Week 6, Summer CSA

P1070667

  • Cucumbers
  • Head Lettuce
  • Cauliflower
  • Broccoli
  • Summer Squash
  • Collard Greens
  • Kohlrabi
  • Scallions
  • Fava Beans

Farm Happenings

So how is it that two people can grow six acres of produce, providing hundreds of people with fresh produce each week? It’s a question that we get quite often, and it’s one with a fairly straightforward answer: We use tools and machines. There are very few things on the farm that we do completely by hand.

Our practicing philosophy is not nose to the grindstone, but instead is something like: find a better way. This is not to say that we do not work long hours or that our work is not arduous, but that we try to use tools and machines that leverage our efforts so that our time spent “toiling” in the fields is more effective.

That’s the reason why we took out a loan for equipment this spring. There were areas of our operation where we’re not as effective as we needed to be in order to manage the amount that we were growing. Fertilizer spreading was one of them. This task was done with a tiny hopper mounted on our Farmall Cub tractor. When fertilizing, we could only cover one row at a time, and had to refill the hopper every two rows. This meant jumping off of the tractor, walking over to the truck, grabbing another bag of fertilizer, cutting the bag open, dumping it into the hopper (at shoulder height), hopping back on the tractor, fertilize another bed, and repeat.

This week we completed the fertilizer spreader that we began building this spring (you may remember seeing pictures of me welding on it earlier this year). It can fertilize up to three rows at a time and has a capacity of about 25 bags of fertilizer. Last week I fertilized all of our dry corn and dry beans with the new spreader. This task, which took me over 4 hours with the small hopper was completed in just over an hour. This is exactly the kind of efficiency that we aim for.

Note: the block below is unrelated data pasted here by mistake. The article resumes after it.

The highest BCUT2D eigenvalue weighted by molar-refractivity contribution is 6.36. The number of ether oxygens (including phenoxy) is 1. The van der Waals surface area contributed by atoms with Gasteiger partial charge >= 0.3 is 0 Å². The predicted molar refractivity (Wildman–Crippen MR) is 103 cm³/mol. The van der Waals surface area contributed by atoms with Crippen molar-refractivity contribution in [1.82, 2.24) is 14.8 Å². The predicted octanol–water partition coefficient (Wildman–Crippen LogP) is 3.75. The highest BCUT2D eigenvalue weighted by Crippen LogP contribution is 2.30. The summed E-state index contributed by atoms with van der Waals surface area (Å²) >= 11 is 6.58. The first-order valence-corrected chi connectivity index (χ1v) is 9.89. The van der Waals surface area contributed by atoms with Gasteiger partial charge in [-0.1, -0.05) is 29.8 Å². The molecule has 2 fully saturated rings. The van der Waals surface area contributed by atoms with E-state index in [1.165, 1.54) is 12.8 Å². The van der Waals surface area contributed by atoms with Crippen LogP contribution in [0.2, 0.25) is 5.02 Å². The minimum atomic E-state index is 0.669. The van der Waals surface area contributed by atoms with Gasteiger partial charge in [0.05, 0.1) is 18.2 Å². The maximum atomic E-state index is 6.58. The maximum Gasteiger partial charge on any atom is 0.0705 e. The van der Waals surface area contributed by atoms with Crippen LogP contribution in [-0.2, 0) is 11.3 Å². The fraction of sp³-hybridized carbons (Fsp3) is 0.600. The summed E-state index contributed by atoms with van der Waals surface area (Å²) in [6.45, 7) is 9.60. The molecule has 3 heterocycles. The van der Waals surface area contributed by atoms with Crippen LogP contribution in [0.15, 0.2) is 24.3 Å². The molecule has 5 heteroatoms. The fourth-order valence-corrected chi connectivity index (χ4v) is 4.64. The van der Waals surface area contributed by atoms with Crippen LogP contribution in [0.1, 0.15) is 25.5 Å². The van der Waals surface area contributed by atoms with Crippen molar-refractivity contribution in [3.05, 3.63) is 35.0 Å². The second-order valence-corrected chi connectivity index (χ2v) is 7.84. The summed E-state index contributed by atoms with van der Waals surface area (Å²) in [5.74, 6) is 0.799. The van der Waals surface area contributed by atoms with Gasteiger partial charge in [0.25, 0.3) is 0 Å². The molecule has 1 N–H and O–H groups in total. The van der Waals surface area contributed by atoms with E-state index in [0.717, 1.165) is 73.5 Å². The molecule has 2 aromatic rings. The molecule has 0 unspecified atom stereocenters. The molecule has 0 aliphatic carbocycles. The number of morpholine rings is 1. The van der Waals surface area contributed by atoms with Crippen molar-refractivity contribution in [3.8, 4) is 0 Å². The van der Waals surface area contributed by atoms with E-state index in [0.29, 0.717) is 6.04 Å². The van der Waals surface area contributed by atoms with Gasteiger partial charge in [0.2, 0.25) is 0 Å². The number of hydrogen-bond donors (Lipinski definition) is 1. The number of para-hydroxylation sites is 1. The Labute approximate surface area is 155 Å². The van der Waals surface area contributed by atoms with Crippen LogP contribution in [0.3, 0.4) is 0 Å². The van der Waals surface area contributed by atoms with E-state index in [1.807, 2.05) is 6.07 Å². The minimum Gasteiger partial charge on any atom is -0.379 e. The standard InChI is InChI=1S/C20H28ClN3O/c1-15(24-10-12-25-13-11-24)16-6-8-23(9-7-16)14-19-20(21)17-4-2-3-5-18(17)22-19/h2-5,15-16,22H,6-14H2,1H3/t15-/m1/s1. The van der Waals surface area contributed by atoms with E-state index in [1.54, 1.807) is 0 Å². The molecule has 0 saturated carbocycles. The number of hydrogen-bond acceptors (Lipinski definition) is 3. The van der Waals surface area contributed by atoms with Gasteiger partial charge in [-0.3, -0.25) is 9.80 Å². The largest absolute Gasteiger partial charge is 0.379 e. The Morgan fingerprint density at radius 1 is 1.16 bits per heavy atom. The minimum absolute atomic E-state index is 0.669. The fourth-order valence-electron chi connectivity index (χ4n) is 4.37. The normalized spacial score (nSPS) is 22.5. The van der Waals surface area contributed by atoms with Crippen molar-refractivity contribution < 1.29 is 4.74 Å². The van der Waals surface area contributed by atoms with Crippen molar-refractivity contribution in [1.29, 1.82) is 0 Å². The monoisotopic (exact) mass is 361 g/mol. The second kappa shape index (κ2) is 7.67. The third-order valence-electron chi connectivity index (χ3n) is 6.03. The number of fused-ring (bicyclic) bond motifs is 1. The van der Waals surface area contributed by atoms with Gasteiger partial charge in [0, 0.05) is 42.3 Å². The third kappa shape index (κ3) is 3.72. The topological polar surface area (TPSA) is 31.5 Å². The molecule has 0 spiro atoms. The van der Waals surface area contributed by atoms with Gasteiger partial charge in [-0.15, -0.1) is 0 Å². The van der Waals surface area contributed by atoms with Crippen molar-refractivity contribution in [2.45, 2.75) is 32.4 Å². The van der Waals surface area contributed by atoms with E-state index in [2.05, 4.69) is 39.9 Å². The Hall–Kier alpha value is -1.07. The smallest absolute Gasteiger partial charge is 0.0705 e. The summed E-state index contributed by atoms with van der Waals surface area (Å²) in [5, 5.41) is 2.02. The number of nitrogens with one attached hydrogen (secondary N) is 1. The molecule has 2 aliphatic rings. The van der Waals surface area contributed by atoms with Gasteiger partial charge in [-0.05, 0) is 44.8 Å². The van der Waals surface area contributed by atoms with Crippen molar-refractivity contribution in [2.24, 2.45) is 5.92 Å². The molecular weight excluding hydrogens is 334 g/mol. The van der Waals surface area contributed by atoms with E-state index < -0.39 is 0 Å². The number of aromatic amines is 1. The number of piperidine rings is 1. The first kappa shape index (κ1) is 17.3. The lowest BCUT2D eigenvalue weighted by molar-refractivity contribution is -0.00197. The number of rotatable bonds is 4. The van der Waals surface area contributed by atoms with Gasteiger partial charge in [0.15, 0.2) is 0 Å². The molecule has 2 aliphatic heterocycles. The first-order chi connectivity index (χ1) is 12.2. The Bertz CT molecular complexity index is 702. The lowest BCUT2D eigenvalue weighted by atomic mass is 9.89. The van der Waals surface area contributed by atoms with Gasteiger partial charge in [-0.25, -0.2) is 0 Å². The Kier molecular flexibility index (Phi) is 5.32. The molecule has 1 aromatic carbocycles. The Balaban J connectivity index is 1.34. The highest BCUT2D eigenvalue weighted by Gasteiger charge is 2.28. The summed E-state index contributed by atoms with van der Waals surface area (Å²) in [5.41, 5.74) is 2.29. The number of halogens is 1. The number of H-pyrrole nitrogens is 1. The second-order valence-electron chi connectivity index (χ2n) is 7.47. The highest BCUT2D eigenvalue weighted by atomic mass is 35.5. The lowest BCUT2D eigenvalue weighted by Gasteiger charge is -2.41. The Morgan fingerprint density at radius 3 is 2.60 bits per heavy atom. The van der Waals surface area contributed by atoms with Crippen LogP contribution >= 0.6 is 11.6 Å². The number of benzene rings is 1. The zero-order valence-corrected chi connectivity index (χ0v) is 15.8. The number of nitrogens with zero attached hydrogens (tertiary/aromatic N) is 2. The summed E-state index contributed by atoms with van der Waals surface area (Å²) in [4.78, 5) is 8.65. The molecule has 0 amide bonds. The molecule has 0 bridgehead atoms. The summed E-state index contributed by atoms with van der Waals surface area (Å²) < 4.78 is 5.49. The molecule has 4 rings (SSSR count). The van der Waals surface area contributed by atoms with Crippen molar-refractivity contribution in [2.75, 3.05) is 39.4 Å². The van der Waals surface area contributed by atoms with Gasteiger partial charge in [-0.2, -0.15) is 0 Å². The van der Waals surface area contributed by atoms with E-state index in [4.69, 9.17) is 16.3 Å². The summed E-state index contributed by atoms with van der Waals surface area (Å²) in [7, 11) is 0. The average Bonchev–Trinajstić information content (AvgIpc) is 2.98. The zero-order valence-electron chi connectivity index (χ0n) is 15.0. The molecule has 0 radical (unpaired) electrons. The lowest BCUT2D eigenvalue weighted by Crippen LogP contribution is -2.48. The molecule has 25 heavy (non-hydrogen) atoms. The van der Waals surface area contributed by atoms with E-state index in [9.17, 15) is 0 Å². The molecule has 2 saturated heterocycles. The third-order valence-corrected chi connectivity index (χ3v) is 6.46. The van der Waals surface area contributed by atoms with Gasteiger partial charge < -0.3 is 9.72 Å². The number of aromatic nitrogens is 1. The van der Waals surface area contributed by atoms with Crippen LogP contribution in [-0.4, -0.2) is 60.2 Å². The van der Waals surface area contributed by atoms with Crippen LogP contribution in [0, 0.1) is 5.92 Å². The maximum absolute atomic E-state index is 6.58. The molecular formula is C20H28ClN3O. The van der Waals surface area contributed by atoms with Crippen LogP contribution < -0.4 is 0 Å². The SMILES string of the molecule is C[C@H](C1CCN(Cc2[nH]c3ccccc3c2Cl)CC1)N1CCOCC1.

Mechanization is a slippery slope, and we try to remind ourselves regularly that a high level of mechanization is not necessary to grow food— even for lots of people. A person can grow a lot of food with a few simple tools. However, mechanization is necessary for a farm like ours to make enough money to pay the bills. The push to mechanize and produce more is an economic pressure; an artifact of our industrial society and not one of physical necessity.

With this in mind, we try to use an appropriate level of mechanization, using tools and machines that are appropriate for the task as well as for the physical and social reality that we live in.

Enjoy this week’s vegetables!

 

Week 1 Newsletter - Winter 2014

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